(3)No-year appropriation: An appropriation that is available for obligation for an indefinite period. A no-year appropriation is usually identified by appropriation language such as “to remain available until expended.” [Example: NATO Security Investment Program].
See Government Accountability Office, Principles of Federal Appropriations Law, Chapter 2, The Legal Framework, 4th Ed, 2016, GAO-16-464SP, March 10, 2016, at 2-9.
Here is how it works at a typical federal agency, such as the Department of Defense (“DOD”). To begin with, most funds are available to DOD for obligation for only a specific period of time, with the default period being one year. Annual DOD Appropriations Acts normally contain a general provision stating that “[n]o part of any appropriation contained in this Act shall remain available for obligation beyond the current fiscal year, unless expressly so provided herein.” In each act, however, there are “standard periods” of availability, usually depending on how long it takes to obligate or spend the money. Procurement for aircraft or complex systems that typically require more than one year to be built, such as ships, which require several years, have a longer availability period. But day-to-day personnel and contracting are normally limited to one year of availability.
AVAILABILITY OF TYPICAL DOD APPROPRIATIONS
Military Personnel -1 Year
Operations and Maintenance -1 Year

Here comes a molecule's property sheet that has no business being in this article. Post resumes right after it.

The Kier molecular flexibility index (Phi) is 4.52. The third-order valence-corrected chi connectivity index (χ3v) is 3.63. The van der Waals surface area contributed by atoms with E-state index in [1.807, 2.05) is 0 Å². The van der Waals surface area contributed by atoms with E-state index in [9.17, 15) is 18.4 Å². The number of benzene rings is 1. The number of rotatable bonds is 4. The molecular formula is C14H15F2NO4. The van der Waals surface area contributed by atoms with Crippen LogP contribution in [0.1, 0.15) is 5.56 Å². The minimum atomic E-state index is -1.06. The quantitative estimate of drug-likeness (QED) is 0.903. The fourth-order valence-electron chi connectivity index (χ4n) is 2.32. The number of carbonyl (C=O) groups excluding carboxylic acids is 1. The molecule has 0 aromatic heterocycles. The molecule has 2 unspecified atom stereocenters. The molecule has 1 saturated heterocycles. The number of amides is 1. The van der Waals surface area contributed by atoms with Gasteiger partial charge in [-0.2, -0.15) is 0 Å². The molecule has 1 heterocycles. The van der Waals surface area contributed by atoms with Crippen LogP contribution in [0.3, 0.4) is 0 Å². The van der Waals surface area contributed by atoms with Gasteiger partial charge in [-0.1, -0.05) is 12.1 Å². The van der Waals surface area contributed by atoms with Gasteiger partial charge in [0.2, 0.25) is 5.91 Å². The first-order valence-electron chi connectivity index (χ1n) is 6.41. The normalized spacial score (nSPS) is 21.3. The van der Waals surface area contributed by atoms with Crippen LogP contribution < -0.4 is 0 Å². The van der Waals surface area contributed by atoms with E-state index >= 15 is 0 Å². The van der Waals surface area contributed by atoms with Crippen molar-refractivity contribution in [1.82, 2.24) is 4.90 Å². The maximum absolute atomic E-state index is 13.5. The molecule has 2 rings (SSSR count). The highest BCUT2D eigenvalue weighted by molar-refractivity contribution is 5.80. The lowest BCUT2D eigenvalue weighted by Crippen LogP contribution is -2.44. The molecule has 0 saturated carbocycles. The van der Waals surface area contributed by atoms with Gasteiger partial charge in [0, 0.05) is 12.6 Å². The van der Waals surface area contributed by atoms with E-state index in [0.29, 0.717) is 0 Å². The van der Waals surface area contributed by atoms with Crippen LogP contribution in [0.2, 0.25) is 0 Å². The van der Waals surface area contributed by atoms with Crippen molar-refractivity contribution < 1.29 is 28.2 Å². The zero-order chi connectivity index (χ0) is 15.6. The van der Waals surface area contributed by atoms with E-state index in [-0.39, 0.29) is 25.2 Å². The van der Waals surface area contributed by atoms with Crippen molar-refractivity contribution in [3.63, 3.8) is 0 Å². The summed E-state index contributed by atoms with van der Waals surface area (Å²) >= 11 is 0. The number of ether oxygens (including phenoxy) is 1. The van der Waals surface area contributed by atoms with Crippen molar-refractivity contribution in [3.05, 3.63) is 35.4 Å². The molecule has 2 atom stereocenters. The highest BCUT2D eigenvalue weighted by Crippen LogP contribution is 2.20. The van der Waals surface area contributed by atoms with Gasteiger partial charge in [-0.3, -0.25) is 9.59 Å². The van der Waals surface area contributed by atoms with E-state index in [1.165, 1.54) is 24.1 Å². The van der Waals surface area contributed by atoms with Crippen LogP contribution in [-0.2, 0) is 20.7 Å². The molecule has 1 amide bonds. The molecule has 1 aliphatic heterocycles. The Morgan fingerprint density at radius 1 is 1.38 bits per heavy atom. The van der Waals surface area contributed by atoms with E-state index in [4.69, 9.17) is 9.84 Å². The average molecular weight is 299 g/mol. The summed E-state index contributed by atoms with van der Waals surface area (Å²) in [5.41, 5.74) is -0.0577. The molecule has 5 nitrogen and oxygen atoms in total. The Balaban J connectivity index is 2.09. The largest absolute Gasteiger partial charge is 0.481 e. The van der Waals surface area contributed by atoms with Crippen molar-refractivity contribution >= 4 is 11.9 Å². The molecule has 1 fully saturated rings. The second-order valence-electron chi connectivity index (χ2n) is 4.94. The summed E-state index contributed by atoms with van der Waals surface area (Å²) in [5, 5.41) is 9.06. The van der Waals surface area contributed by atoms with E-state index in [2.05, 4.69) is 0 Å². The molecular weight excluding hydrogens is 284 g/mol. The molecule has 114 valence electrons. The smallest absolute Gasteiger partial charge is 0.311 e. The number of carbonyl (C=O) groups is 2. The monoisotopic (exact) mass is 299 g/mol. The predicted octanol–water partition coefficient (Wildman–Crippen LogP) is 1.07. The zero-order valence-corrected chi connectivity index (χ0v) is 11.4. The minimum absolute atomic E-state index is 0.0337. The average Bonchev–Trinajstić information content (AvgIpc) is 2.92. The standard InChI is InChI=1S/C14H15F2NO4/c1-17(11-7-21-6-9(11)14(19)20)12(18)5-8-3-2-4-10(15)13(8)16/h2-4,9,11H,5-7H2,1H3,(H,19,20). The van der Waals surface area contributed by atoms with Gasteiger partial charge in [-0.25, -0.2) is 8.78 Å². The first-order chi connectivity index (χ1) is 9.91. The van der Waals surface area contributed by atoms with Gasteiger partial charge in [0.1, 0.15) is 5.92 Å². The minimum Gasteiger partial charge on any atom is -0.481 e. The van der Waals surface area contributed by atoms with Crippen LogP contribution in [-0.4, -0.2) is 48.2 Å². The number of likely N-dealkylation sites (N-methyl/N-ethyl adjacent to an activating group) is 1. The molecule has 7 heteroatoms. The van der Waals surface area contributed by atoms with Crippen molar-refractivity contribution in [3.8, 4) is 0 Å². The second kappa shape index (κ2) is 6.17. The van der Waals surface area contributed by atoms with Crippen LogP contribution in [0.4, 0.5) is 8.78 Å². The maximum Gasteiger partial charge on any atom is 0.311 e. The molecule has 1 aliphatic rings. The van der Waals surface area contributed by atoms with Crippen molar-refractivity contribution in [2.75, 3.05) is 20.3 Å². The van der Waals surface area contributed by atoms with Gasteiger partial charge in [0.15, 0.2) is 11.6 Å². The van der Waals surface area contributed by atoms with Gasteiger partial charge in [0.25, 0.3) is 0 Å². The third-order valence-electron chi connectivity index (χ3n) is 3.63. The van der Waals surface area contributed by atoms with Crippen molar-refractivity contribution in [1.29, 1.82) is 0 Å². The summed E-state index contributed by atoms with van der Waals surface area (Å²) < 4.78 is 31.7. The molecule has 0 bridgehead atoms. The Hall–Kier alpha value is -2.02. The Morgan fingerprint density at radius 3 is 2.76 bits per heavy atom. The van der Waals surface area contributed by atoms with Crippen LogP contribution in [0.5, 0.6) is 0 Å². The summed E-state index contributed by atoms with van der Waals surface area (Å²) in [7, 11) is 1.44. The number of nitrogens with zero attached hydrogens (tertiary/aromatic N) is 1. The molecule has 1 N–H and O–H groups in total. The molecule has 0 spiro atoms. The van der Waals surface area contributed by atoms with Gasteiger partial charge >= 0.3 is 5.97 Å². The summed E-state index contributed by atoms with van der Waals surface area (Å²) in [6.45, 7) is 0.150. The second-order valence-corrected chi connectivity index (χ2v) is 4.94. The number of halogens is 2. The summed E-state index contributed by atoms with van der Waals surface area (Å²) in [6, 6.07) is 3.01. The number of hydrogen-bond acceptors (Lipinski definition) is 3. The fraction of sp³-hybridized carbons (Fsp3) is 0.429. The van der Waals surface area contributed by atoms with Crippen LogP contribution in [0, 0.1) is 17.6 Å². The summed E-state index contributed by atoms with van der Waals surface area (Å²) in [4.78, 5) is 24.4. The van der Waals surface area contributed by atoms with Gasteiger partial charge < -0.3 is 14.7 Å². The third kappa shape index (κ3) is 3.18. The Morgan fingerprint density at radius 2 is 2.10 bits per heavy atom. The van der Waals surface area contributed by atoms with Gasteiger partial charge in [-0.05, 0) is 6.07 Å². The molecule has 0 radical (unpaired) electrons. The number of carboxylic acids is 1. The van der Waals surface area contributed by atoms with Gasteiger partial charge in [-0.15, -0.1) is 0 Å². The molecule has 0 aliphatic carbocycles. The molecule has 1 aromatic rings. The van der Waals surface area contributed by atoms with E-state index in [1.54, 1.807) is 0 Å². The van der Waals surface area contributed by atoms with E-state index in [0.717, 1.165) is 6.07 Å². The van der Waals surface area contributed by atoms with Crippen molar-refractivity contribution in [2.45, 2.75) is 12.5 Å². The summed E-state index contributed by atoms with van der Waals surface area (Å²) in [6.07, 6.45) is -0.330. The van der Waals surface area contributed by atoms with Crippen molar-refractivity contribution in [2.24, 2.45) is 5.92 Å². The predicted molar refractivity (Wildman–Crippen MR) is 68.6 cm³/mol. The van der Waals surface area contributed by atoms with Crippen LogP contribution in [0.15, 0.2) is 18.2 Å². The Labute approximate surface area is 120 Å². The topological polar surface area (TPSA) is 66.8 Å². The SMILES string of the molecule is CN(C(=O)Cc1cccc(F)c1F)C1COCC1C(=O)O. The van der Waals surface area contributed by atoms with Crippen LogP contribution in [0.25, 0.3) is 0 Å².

Research, Development, Test, and Evaluation - 2 Years
Procurement - 3 Years
Military Construction - 5 Years
Shipbuilding and Conversion, Navy - 5 Years (with some exceptions)
What was the Army trying to do in its new management directive? It was trying to break the two part “bad spending” cycle of many money managers:
Prevent money-managers from significant spending at the end of a fiscal year in order to avoid losing any portion of their appropriation. Sometimes this last minute spending is made for low priority budget items that would be better left unspent.
Make managers look closely at any unobligated (unspent) funding to see if there was a good reason for not obligating, and not “cut” future year budgets because the money was lost because it was not used.
In issuing this management directive, perhaps the Army was taking its cue from a study on fixed periods of appropriation availability prepared by faculty of the Harvard Kennedy School of Government, which concluded that:
There is a surge of spending at the end of the fiscal year
End of fiscal year spending is of “lower quality”
Permitting the rollover of spending into subsequent fiscal years could lead to higher quality spending (although this does not normally happen for DOD appropriations).
Liebman, Jeffrey B. and Neale Mahoney, 2013, Do Expiring Budgets Lead To Wasteful Year-End Spending? Evidence From Federal Procurement, National Bureau of Economic Research Working Paper 19481, Harvard Kennedy School Faculty Research Working Papers.
It remains to be seen if the Army’s new use or lose policy will improve money management, and if it will be adopted by other parts of the DOD and elsewhere within the government.